Exploration is free.

A few weeks ago I decided not to figure out what this body of work is going to look like.  No more drawing.  No more magical pantomiming acts in an effort to describe what doesn’t yet exist.  True, I am working on casting a number of symbolic objects that I feel strongly about, but I’m not going further than that.  Why?  Paul Sacaridiz put it well when introducing this shift to a guest artist by saying, “This is a big move for Niki.  She’s the kind of person who knows her calendar 12 weeks in advance and will tell you it’s Wednesday, Week 3 and that she’s running an hour behind schedule.”  (It still make’s me crackup to remember him saying it.)  Painfully true humor aside, I have given myself until January 15th to mold and cast objects to my heart’s content.  After that I will be entering a direct building phase in which the porcelain pieces I have made will be incorporated with found objects resulting in finished sculptures.  Each step will be given time to inform the finished piece.  I see this as a generous approach for both making and viewing, my thoughts being that if the meaning of the work is not foreclosed at the beginning, it stands a better chance of remaining open at the end.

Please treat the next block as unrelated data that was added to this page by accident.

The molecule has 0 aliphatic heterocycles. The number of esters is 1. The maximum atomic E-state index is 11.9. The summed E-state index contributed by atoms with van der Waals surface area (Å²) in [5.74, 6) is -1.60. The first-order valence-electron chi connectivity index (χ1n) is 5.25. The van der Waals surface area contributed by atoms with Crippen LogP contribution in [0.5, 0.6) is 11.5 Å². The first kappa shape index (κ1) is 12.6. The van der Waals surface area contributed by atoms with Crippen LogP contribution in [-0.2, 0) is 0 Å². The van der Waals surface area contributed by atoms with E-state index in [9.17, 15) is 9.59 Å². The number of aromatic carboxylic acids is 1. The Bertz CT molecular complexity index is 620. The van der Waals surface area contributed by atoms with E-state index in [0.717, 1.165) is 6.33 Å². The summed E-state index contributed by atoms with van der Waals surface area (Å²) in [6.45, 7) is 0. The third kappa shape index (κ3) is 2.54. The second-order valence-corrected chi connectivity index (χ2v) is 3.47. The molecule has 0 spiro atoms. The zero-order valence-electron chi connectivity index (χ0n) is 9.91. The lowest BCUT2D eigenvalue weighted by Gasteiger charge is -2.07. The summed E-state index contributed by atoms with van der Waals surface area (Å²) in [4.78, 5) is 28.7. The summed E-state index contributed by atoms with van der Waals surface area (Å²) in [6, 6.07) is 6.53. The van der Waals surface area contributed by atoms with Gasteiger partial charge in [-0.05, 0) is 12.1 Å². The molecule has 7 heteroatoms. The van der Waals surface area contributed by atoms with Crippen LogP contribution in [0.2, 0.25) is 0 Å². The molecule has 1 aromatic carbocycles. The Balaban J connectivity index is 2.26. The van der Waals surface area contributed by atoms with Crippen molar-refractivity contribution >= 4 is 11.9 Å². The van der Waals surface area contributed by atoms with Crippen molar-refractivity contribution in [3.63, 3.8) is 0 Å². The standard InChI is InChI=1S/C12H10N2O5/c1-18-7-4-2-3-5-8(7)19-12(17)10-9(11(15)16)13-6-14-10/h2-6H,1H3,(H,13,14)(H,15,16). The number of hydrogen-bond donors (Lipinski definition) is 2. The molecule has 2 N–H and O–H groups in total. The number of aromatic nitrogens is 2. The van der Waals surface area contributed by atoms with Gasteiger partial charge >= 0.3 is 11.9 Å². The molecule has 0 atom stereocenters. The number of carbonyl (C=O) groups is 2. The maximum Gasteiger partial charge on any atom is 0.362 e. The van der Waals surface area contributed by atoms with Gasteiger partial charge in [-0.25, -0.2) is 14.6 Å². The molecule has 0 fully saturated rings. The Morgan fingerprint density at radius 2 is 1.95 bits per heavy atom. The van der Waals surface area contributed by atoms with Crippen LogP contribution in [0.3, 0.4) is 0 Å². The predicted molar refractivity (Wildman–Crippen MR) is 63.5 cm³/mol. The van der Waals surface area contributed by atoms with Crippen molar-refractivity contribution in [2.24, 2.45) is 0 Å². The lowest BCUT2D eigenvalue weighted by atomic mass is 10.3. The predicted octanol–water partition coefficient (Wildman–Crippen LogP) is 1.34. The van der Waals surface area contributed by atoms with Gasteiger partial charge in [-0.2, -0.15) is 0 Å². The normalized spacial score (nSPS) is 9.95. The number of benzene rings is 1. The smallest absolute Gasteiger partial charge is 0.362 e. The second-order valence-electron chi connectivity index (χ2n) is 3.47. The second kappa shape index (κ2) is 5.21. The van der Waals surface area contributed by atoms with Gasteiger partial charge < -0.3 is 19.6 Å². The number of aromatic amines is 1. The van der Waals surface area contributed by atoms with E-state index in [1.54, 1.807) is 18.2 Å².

Giving myself the time to focus on the possibilities of porcelain this month has allowed me to begin testing pigments in slip.  Below you see the effect of “Blue Magic” when added incrementally to Jeremy Hatch’s slip and our class slip.

I have cast a number of chicks and bunnies from production molds to see how/if the pigment changes when brought to high fire temperatures.  The chicks being fired to Cone 6.  The bunnies to Cone 10.  (More pictures to follow when they come out.)

And here is the first successful mailbox to come out of the mold!

I also bought a plane ticket to California this week.  (Traveling, of course, is just one of the perks of making work about where you’ve lived.)  So, from November 11th to the 17th I will be visiting San Francisco, Marin County and Plumas County to document the last of my previous residences by photographing them and collecting a small soil sample.  This trip will extend the research I completed over the summer (which focused primarily on how location shapes identity through childhood) to broader questions such as if completeness can be attained through one’s relationship to physical place.

With any luck I will be getting a little help from the Vilas Travel Grant to make this happen.


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